Scientific Society Symposium

Fertility control among populations living in poverty- an ethical taboo or an urgent necessity?

Johannes Bitzer (CH)

[Bitzer ] Uni of Basel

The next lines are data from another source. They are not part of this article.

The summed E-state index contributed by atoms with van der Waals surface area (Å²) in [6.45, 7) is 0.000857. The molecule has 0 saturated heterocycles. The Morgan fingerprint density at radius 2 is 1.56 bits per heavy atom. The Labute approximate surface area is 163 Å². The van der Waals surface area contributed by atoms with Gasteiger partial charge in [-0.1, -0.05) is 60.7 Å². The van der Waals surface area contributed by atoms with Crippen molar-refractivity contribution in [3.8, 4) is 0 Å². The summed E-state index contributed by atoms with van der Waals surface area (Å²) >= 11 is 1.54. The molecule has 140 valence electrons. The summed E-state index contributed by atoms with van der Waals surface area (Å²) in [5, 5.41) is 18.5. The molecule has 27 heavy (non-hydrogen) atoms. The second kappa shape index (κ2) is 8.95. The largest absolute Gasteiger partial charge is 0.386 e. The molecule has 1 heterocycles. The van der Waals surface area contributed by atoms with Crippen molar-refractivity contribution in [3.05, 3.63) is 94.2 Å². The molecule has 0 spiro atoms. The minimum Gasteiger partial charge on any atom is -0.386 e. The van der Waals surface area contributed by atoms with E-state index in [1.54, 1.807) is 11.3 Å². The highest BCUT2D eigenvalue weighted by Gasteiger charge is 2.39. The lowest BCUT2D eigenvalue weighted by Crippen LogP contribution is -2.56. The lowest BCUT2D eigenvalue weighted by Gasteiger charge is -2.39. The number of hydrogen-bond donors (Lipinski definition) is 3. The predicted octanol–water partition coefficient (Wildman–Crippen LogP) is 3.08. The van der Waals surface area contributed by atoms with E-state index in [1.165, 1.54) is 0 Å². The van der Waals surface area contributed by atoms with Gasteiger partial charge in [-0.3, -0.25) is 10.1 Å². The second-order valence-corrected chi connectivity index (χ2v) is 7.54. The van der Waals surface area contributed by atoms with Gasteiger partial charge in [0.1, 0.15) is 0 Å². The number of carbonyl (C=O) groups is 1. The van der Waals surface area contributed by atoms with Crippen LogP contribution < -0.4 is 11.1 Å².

The world population growth is estimated to reach 7 to 11 billions in 2050 depending mainly on the fertility dynamics of developing countries. Four dynamic global scenarios are descibed by demographers: High Fertility and Population growth, Low Fertility and Aging Population, Migration and Human Mobility, Urbanization Objective: Describe the global impact of overpopulation on environment, societies, food, peace and the possible impact of family planning. Summarize the ethical discussion around family planning. Analize the high risk groups for how fertility and low socioeconomic development Results Unmet needs for contraception are highest among the poorest strata of low income and developing countries. Factors contributing to this disparity are sociocultural norms (power of decision about family size) political ( pronatalist policy) health policy (lack of SRH services). These factors lead to a vicious circle of poverty and high fertility rate. One approach is based on the European experience: Fertility rates decrease with economic growth. The other approach is giving women the power and opportunity to control the number of children they want and they can care for. Conclusion: The global population dynamics threatens not only the environment but leads also to an increased risk for violence and war. Women friendly family planning policies to respond to unmet needs especially for the poorest strata of societies are urgently needed